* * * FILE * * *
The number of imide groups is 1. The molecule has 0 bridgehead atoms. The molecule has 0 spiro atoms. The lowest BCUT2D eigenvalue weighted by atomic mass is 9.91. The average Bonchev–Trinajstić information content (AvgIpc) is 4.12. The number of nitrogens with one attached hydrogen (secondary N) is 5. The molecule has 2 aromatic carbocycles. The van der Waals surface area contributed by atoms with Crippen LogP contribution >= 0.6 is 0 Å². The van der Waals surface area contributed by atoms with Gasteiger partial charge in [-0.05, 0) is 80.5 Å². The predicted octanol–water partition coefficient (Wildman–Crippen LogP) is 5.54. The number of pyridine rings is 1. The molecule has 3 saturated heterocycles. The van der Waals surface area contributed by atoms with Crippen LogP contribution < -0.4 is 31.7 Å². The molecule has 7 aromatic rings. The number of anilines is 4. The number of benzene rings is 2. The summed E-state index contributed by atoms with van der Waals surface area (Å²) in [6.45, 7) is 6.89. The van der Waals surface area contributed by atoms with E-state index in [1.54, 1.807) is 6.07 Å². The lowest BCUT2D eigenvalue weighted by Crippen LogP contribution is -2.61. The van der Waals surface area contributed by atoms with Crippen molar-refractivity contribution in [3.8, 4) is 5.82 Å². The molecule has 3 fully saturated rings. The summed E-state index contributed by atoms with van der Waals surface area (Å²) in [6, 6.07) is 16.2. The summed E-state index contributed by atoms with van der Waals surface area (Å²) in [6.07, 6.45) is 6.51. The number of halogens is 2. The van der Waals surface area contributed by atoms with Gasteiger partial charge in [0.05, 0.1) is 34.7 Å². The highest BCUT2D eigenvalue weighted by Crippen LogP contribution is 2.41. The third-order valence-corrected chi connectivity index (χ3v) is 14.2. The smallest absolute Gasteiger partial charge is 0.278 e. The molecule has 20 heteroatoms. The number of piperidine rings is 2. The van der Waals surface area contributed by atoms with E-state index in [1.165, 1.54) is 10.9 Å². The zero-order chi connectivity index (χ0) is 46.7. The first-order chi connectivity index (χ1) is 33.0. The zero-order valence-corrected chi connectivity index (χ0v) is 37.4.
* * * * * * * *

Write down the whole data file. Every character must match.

The number of imide groups is 1. The molecule has 0 bridgehead atoms. The molecule has 0 spiro atoms. The lowest BCUT2D eigenvalue weighted by atomic mass is 9.91. The average Bonchev–Trinajstić information content (AvgIpc) is 4.12. The number of nitrogens with one attached hydrogen (secondary N) is 5. The molecule has 2 aromatic carbocycles. The van der Waals surface area contributed by atoms with Crippen LogP contribution >= 0.6 is 0 Å². The van der Waals surface area contributed by atoms with Gasteiger partial charge in [-0.05, 0) is 80.5 Å². The predicted octanol–water partition coefficient (Wildman–Crippen LogP) is 5.54. The number of pyridine rings is 1. The molecule has 3 saturated heterocycles. The van der Waals surface area contributed by atoms with Crippen LogP contribution < -0.4 is 31.7 Å². The molecule has 7 aromatic rings. The number of anilines is 4. The number of benzene rings is 2. The summed E-state index contributed by atoms with van der Waals surface area (Å²) in [6.45, 7) is 6.89. The van der Waals surface area contributed by atoms with E-state index in [1.54, 1.807) is 6.07 Å². The lowest BCUT2D eigenvalue weighted by Crippen LogP contribution is -2.61. The van der Waals surface area contributed by atoms with Crippen molar-refractivity contribution in [3.8, 4) is 5.82 Å². The molecule has 3 fully saturated rings. The summed E-state index contributed by atoms with van der Waals surface area (Å²) in [6, 6.07) is 16.2. The summed E-state index contributed by atoms with van der Waals surface area (Å²) in [6.07, 6.45) is 6.51. The number of halogens is 2. The van der Waals surface area contributed by atoms with Gasteiger partial charge in [0.05, 0.1) is 34.7 Å². The highest BCUT2D eigenvalue weighted by Crippen LogP contribution is 2.41. The third-order valence-corrected chi connectivity index (χ3v) is 14.2. The smallest absolute Gasteiger partial charge is 0.278 e. The molecule has 20 heteroatoms. The number of piperidine rings is 2. The van der Waals surface area contributed by atoms with E-state index in [1.165, 1.54) is 10.9 Å². The zero-order chi connectivity index (χ0) is 46.7. The first-order chi connectivity index (χ1) is 33.0. The zero-order valence-corrected chi connectivity index (χ0v) is 37.4.